• Public sector statistics rely on data from central and local government, both of which are under pressures from the coronavirus itself. In addition, there are more than 25 new government schemes that need to be accounted for, significant changes to payment profiles that makes accruals adjustments challenging, and the need to properly capture public sector outputs. We are working closely with local and central government, including the Devolved Administrations, to prioritise and work through issues as they arise.
Looking at regional data, many of our regional statistics are based on surveys of individuals or businesses. Where there are reductions in sample sizes, this will reduce the quality of UK-wide statistics. The effect on statistics by country and region of the UK could be much more pronounced, as broadly speaking, statistical quality is related to the absolute size of the sample. In some cases, regional data may no longer be of sufficient quality.
Alongside surveys, we also use administrative or other sources of data; for example, VAT turnover information is used to measure GDP across the UK. This data collection will be much less affected by lower response rates. On the other hand, changes in administrative systems can affect the data we receive from government.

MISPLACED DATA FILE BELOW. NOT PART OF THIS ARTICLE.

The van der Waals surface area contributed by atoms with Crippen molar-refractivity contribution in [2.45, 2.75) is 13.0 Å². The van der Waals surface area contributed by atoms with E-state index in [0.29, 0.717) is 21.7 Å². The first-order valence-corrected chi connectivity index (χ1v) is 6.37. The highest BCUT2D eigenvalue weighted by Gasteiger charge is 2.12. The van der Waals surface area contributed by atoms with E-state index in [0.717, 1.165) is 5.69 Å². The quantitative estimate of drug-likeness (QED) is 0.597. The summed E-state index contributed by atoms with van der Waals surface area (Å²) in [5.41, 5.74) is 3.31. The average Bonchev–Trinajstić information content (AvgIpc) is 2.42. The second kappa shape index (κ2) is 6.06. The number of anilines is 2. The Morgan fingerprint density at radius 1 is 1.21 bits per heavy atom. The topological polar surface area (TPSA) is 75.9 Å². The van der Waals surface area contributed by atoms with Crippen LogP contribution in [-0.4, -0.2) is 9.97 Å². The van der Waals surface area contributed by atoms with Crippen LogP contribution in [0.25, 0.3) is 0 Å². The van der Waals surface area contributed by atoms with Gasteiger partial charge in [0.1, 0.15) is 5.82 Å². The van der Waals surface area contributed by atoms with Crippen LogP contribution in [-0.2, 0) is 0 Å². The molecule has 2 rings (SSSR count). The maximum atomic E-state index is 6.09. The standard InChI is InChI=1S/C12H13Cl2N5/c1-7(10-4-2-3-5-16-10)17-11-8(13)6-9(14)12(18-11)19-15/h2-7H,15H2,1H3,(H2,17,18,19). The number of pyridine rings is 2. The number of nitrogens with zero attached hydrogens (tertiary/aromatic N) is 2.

A further factor is lower levels of capacity in the ONS, and increased demands on our people. As in many other workplaces across the UK, we have some members of staff unwell, and others who have caring responsibilities that mean they are not able to work as normal. At the same time, the demand for data, statistics and analysis – including of some of the new data sources discussed – is putting further demands on us. We are working on how – and whether – we will need to prioritise UK-level data over sub-national breakdowns.
Ultimately the COVID-19 pandemic illustrates, more than ever, the importance of good data and evidence to assist with policy decisions and to serve the public good. The ONS is working extremely hard to ensure we are at the forefront of informing both policy-makers and the public during this time, working at pace to develop new sources of data and disseminate insights from this, while dealing with the challenges in data collection I have set out above.
Please do let me know if I can be of any further assistance to the Committee.
Deputy National Statistician and Director General, Economic Statistics
Office for National Statistics